In the grand tradition of #OccupyGaddis (on William Gaddis’s J R) and #AutumnalCity (on Samuel R. Delany’s Dhalgren), Lee Konstantinou has organized a “social reading” of another Big Novel: I Hotel by Karen Tei Yamashita. On Twitter there’s a running conversation about the book under the hashtag #WeHotel.
The reading started February 1st and today marks the end of the month. The goal is 10 pages of reading per day which means they’re up to about page 280.
After blitzing through the novel this morning I’m up to 236. (It was a very cursory reading)
Between teaching, writing, and job-searching I haven’t had much time to double-dutch my way in to this thing until this weekend. But I wanted to do it, and I think it’s worth making time for.
Initially, the description of the novel caught my attention:
“Dazzling and ambitious, this hip, multivoiced fusion of prose, playwriting, graphic art, and philosophy spins an epic tale of America’s struggle for civil rights as it played out in San Francisco’s Chinatown from 1968-1977. As Yamashita’s motley cast of students, laborers, artists, revolutionaries, and provocateurs make their way through the history of the day, their stories come to define the very heart of the American experience.”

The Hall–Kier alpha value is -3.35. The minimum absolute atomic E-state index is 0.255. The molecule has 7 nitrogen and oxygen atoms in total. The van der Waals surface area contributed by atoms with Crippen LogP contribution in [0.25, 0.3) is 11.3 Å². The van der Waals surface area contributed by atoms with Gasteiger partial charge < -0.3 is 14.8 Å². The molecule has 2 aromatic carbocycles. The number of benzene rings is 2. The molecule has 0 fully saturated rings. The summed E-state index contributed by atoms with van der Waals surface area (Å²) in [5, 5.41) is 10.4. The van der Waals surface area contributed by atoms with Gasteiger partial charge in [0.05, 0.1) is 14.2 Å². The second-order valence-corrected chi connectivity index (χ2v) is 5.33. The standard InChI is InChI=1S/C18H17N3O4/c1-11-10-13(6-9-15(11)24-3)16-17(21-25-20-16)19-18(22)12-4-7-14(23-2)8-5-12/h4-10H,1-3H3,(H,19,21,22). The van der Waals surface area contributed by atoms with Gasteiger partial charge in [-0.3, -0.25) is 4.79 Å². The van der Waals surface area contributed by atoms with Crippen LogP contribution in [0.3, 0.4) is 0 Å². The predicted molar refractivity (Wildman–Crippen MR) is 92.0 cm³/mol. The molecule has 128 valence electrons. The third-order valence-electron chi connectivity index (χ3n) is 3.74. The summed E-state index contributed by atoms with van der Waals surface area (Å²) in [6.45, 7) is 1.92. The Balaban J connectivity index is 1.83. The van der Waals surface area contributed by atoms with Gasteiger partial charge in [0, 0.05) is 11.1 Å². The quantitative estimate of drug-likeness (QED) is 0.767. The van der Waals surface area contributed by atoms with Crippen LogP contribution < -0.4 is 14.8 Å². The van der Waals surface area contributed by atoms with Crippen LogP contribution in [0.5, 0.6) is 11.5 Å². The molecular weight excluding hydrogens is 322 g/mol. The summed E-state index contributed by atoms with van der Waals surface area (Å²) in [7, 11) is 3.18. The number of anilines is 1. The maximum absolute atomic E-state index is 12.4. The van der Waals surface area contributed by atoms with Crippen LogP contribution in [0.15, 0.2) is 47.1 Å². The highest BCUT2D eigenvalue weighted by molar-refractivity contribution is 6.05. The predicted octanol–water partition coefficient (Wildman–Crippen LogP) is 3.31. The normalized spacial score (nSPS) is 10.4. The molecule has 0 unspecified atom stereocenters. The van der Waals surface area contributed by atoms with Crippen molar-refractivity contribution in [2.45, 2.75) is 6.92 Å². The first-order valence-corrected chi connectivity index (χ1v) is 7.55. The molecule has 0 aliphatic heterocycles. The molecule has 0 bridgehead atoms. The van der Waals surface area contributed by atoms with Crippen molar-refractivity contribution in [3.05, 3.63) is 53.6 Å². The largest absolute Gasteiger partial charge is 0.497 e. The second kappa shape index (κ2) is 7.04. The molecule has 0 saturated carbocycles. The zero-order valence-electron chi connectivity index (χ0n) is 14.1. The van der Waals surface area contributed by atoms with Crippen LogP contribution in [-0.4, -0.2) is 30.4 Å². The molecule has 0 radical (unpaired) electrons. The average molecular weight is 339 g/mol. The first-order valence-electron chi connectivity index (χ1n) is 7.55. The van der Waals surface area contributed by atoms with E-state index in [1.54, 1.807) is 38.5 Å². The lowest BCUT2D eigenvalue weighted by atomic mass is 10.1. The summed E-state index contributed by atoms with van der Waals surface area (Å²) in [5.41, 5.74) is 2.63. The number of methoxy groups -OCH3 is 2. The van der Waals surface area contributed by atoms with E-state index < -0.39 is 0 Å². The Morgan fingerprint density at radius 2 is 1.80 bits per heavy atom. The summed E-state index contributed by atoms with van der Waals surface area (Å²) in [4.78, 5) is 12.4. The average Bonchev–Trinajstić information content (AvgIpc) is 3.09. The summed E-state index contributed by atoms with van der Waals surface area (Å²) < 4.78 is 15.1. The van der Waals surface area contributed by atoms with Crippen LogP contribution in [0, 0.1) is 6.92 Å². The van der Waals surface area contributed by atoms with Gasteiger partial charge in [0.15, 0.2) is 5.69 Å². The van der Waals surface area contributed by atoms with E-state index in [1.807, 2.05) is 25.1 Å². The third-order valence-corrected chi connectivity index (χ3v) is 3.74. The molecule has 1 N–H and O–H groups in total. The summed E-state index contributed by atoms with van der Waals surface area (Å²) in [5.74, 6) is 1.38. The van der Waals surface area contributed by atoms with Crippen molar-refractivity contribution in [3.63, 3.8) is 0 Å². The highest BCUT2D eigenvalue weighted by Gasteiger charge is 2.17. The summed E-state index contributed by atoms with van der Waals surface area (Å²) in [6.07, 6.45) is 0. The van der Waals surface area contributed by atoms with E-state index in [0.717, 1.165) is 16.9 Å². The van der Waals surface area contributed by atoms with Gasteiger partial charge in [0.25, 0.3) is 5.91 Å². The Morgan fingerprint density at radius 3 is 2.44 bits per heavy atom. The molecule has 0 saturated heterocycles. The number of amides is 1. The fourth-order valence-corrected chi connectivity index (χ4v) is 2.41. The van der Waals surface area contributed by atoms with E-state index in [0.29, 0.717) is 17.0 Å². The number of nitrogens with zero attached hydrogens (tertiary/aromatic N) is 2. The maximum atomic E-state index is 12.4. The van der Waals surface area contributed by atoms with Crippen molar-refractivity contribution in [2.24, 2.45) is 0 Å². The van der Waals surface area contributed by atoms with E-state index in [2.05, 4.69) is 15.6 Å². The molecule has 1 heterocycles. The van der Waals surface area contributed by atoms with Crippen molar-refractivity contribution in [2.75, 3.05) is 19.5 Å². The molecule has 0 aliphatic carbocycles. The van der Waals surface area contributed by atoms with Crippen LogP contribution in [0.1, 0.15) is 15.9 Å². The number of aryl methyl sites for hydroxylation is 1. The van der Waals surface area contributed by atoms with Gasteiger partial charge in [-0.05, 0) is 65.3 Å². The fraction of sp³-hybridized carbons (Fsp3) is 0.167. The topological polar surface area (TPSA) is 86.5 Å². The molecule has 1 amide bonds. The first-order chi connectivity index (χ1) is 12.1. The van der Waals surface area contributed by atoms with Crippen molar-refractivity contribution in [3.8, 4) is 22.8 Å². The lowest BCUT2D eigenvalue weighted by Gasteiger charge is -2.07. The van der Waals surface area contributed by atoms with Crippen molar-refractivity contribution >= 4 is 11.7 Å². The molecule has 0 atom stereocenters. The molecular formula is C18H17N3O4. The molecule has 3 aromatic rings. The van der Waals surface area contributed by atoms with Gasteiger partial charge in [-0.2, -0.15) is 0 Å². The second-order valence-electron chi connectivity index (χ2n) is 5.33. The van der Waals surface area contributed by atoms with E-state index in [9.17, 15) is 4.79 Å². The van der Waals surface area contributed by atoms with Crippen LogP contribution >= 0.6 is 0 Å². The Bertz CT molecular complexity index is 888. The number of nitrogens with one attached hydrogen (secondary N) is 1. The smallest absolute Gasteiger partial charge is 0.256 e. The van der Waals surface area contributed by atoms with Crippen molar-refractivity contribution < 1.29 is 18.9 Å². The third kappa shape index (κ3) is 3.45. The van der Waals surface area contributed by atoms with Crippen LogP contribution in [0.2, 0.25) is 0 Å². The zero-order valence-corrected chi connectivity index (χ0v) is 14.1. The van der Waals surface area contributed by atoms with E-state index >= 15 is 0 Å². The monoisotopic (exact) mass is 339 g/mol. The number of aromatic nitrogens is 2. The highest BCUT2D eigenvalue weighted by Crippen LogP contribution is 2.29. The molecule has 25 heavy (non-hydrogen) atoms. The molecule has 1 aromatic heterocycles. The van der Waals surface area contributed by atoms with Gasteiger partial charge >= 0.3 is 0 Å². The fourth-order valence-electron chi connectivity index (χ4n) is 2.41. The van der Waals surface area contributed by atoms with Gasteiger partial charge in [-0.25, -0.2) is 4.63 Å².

Reading through the first sections of the novel, I slowly began to realize…HOLY CRAP this is an academic novel! And not only that, it’s very close in spirit to Ishmael Reed’s academic novel Japanese by Spring. Browsing through reviews I knew there would be some academic content, but now I’m thinking it really belongs in the book that I’m working on about academic novels and African-American literature. At the very least I’ll work it into the chapter on Japanese by Spring.
(By the way, Susan Choi’s The Foreign Student may be the only otheracademic novel that I know of with Asian-American characters. If anyone knows of others, please share. At some point I’ll have to go back and do a search through my bibliographies)
Writing about Japanese by Spring also prompted me to revisit theories of Afro-Orientalism, which I first learned about through Bill V. Mullen’s Afro-Orientalism. While reading through I Hotel I retrieved a library copy of the collection Afro Asia edited by Mullen and the late jazz musician and activist Fred Ho (R.I.P.)
I Hotel is hard to describe, and I’ll have to do some re-reading before I write anything coherent about it.
I’m still not at ease with this whole social reading practice of writing about a book before I’ve finished it completely. But maybe this experimental form of criticism is appropriate for an experimental novel like I Hotel.
The book is organized by years from 1968 to 1977.
Early in the novel I was taken with Professor Chen Wen-guang who teaches at San Francisco State in 1968. (The first Black Studies department was founded at SFSU.) Professor Chen is a mentor to the young poet Paul Lin, who in the beginning I expected would be the protagonist of the novel, but seems to have dropped out of the story (again, this is an incomplete reading here).